Two in three Aussies over 40 skipping crucial eye tests: new research

New research commissioned by Specsavers has revealed that as many as two in three Australians over the age of 40 are currently experiencing a problem with their eyes but failing to get their eyes checked by an optometrist.

The research was based on a YouGov survey conducted in May 2018 amongst a nationally representative sample of 1,030 Australians aged 40 and over. One in five (21%) respondents reported they could not see things in the distance as well as they used to, whilst a third (30%) reported keeping concerns to themselves about not being able to see things as well close up. Other common concerns included bright lights dazzling more than they used to (18%), glasses or contact lenses not seeming strong enough anymore (16%), and black spots or lines floating around their vision (16%).

Of the respondents, 63% were experiencing a problem with their eyes that they hadn’t spoken to an optometrist or healthcare professional about, with 3% reporting they had never had an eye test. Lack of time (24%), cost concerns (17%), and a belief that there was nothing wrong with their eyes (16%) were among the main reasons why respondents had not had a full eye test in the past two years, even though more than half of the cohort (53%) thought it was likely they would develop an eye disease such as glaucoma, macular degeneration, diabetic eye disease or cataracts.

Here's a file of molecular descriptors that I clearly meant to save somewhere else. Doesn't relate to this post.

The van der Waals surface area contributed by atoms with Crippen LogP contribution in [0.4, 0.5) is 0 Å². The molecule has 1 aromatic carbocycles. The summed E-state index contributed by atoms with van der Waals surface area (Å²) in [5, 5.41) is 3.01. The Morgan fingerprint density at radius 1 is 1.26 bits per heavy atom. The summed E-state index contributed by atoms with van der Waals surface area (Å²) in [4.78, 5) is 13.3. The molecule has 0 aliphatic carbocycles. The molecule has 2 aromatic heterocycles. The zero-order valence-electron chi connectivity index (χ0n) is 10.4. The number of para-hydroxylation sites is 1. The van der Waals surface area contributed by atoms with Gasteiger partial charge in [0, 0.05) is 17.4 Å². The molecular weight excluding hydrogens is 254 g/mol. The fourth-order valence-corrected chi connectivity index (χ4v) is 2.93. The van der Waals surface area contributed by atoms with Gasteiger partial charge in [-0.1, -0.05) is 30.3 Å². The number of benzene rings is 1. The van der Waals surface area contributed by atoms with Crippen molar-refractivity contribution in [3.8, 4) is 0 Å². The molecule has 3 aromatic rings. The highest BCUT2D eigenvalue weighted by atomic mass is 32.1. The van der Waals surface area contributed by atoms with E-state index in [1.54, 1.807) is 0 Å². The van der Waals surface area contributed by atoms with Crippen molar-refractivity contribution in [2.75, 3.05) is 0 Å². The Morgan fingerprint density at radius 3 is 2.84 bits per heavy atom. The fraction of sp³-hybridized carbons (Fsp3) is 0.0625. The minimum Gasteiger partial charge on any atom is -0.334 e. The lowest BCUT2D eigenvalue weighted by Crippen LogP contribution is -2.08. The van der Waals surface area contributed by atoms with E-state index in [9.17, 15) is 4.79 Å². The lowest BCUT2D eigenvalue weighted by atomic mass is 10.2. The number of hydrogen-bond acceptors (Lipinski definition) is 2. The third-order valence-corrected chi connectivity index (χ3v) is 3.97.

Specsavers Head of Optometry Dr Ben Ashby said, “It is very concerning to see the number of people over the age of 40 that aren’t getting their eyes tested regularly. In the past two years, four million Australians over the age of 45 have had a comprehensive eye test through Medicare, meaning as many as 58% are not following the industry recommendation of having their eyes tested at least every two years.”

To encourage Australians to prioritise their eye health in July, which is Eye Health Month, Specsavers has teamed up with TV icon Kerri-Anne Kennerley.

“I’ve always been aware of the importance of eye health, not only because of the issues I’ve had with my own eyes but also because I’ve seen how eye diseases can affect your life. That’s why I’m a huge advocate for having regular eye tests,” Kerri-Anne explained.

Kerri-Anne had lens replacement surgery to correct her vision and is now living with astigmatism. Her mother also experienced vision loss from both macular degeneration and cataracts.

“…I’ve seen the effects of these diseases first-hand,” Kerri-Anne stated. “Seeing how they have affected [my mother’s] quality of life has been extremely difficult, and I know that if detected sooner, a lot of her vision loss could have been prevented. It shocks me that people underestimate the importance of regular eye tests, with so many of these conditions having no symptoms. Whether you wear glasses or have perfect vision, everyone should get a check-up every couple of years because early detection and treatment can mean the difference between keeping and losing your sight.”

Dr Ashby said, “In this day and age, we shouldn’t be seeing people unnecessarily losing their vision but we are because eye health is just not a priority in the same way other health conditions like heart disease and cancer are. There is a worldwide issue with people not understanding the crucial importance of preventive eye care. We want people to stop underestimating the importance of eye tests and start including them as part of their general health checks.”